First Academies: Benjamin West
On the occasion of the 250th anniversary of the founding of the Royal Academy of Arts (RA) in London, the Pennsylvania Academy of the Fine Arts (PAFA) is pleased to recognize the role that Benjamin West (1738—1820) played in founding each of these first sustained academies in England and the United States. Born outside of Philadelphia, West traveled to Europe at age twenty-one to study painting and, rather than return home, he was lured by immediate patronage and recognition to remain in England where he would become one of the founders in 1768 of the RA, its second president, and court painter to George III. While West never returned to America, he educated three generations of American artists in his London studio, including Charles Willson Peale, Gilbert Stuart, Thomas Sully, and Rembrandt Peale.
In 1805, when PAFA was founded, West was selected as the first Honorary Academician. By lending his name to the first sustained art academy in North America, then RA President West contributed to PAFA’s nascent reputation and importance. West accepted the honor and wrote, “It is my wish that your Academy should be so indowed [sic] in all points which are necessary to instruct, not only the mind of the student in what is excellent in art—but that it should equally instruct the eye and the judgement [sic] of the public to know, and properly appreciate Excellence when it is produced….”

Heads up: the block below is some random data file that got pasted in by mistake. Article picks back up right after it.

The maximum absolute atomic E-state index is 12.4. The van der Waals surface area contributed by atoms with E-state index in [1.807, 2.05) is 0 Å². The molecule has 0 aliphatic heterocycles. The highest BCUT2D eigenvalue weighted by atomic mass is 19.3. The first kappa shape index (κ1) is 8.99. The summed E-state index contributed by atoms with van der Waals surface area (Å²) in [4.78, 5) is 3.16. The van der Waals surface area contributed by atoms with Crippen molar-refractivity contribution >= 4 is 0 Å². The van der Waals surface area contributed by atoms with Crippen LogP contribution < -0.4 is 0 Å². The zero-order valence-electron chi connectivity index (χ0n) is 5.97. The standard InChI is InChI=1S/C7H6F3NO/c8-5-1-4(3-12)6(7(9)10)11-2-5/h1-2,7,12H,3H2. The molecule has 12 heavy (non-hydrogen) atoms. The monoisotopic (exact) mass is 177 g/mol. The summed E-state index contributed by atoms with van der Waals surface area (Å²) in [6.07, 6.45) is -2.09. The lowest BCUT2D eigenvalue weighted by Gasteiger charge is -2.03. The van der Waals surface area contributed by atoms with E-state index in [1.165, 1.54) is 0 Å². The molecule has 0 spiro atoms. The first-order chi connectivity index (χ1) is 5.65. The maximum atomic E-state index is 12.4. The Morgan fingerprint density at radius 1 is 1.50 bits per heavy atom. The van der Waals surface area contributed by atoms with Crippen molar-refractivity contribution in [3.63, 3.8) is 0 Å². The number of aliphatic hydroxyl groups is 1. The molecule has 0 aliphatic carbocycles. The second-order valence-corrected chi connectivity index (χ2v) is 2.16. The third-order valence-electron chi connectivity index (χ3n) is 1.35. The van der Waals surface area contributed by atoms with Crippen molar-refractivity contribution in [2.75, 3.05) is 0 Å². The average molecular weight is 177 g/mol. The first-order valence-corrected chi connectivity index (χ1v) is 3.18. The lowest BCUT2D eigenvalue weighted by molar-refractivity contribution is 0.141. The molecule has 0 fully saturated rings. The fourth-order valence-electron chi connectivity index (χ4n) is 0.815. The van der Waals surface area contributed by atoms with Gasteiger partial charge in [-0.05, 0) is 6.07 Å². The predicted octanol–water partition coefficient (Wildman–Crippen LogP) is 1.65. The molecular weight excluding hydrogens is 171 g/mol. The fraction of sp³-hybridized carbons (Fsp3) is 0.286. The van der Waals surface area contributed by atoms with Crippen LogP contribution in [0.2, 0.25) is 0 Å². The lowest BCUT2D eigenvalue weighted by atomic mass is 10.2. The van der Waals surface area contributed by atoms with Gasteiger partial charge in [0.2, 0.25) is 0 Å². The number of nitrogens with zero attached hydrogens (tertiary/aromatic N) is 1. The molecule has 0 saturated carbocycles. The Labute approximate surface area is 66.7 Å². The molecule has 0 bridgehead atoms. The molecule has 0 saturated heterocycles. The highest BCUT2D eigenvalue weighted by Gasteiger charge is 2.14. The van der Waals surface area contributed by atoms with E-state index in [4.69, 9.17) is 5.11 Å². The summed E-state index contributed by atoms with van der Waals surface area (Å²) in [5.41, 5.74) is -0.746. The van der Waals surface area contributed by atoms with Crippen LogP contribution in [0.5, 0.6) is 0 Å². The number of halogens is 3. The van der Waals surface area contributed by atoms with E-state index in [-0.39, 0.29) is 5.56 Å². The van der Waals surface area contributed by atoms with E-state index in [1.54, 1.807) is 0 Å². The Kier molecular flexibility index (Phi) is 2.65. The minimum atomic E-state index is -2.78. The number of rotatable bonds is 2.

This exhibition explores West’s important role in the establishment of the RA and PAFA through more than sixty paintings, drawings, prints, sculptures, manuscripts, and books. In addition to the founding stories of the RA and PAFA, this exhibition recognizes the other artist-founders of PAFA, West’s role as the teacher of eighteenth- and early-nineteenth-century American artists, and the development of monumental history paintings such as Christ Rejected and Death on the Pale Horse.